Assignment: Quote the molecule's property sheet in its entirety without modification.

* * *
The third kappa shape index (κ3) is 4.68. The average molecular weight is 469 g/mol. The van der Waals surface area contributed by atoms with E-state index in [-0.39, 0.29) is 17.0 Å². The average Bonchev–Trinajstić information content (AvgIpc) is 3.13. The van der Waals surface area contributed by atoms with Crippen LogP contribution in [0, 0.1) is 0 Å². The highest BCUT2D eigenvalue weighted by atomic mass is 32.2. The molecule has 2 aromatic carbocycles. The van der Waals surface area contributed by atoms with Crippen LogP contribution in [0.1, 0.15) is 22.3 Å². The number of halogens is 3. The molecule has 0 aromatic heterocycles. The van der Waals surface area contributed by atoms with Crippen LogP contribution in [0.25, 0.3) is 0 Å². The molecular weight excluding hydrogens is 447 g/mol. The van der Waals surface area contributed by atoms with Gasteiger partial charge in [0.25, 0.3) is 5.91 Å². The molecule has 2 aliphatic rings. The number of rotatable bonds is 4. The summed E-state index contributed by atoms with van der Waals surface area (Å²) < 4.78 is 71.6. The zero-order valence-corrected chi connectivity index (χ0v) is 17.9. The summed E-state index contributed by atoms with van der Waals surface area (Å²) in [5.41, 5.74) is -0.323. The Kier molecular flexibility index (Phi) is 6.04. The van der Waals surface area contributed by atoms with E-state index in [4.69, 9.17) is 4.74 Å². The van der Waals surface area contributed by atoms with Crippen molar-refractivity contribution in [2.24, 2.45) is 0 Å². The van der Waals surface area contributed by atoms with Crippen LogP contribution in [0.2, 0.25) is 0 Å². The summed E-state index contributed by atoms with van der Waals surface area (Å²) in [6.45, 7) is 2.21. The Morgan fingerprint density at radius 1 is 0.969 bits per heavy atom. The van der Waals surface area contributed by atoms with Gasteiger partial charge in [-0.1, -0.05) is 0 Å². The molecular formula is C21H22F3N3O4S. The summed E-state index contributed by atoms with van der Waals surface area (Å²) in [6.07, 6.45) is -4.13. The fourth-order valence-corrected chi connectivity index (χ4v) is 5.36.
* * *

The third kappa shape index (κ3) is 4.68. The average molecular weight is 469 g/mol. The van der Waals surface area contributed by atoms with E-state index in [-0.39, 0.29) is 17.0 Å². The average Bonchev–Trinajstić information content (AvgIpc) is 3.13. The van der Waals surface area contributed by atoms with Crippen LogP contribution in [0, 0.1) is 0 Å². The highest BCUT2D eigenvalue weighted by atomic mass is 32.2. The molecule has 2 aromatic carbocycles. The van der Waals surface area contributed by atoms with Crippen LogP contribution in [0.1, 0.15) is 22.3 Å². The number of halogens is 3. The molecule has 0 aromatic heterocycles. The van der Waals surface area contributed by atoms with Crippen LogP contribution in [0.25, 0.3) is 0 Å². The molecular weight excluding hydrogens is 447 g/mol. The van der Waals surface area contributed by atoms with Gasteiger partial charge in [0.25, 0.3) is 5.91 Å². The molecule has 2 aliphatic rings. The number of rotatable bonds is 4. The summed E-state index contributed by atoms with van der Waals surface area (Å²) < 4.78 is 71.6. The zero-order valence-corrected chi connectivity index (χ0v) is 17.9. The summed E-state index contributed by atoms with van der Waals surface area (Å²) in [5.41, 5.74) is -0.323. The Kier molecular flexibility index (Phi) is 6.04. The van der Waals surface area contributed by atoms with E-state index in [4.69, 9.17) is 4.74 Å². The van der Waals surface area contributed by atoms with Crippen molar-refractivity contribution in [2.24, 2.45) is 0 Å². The van der Waals surface area contributed by atoms with Crippen LogP contribution in [0.2, 0.25) is 0 Å². The summed E-state index contributed by atoms with van der Waals surface area (Å²) in [6.45, 7) is 2.21. The Morgan fingerprint density at radius 1 is 0.969 bits per heavy atom. The van der Waals surface area contributed by atoms with Gasteiger partial charge in [-0.1, -0.05) is 0 Å². The molecular formula is C21H22F3N3O4S. The summed E-state index contributed by atoms with van der Waals surface area (Å²) in [6.07, 6.45) is -4.13. The fourth-order valence-corrected chi connectivity index (χ4v) is 5.36.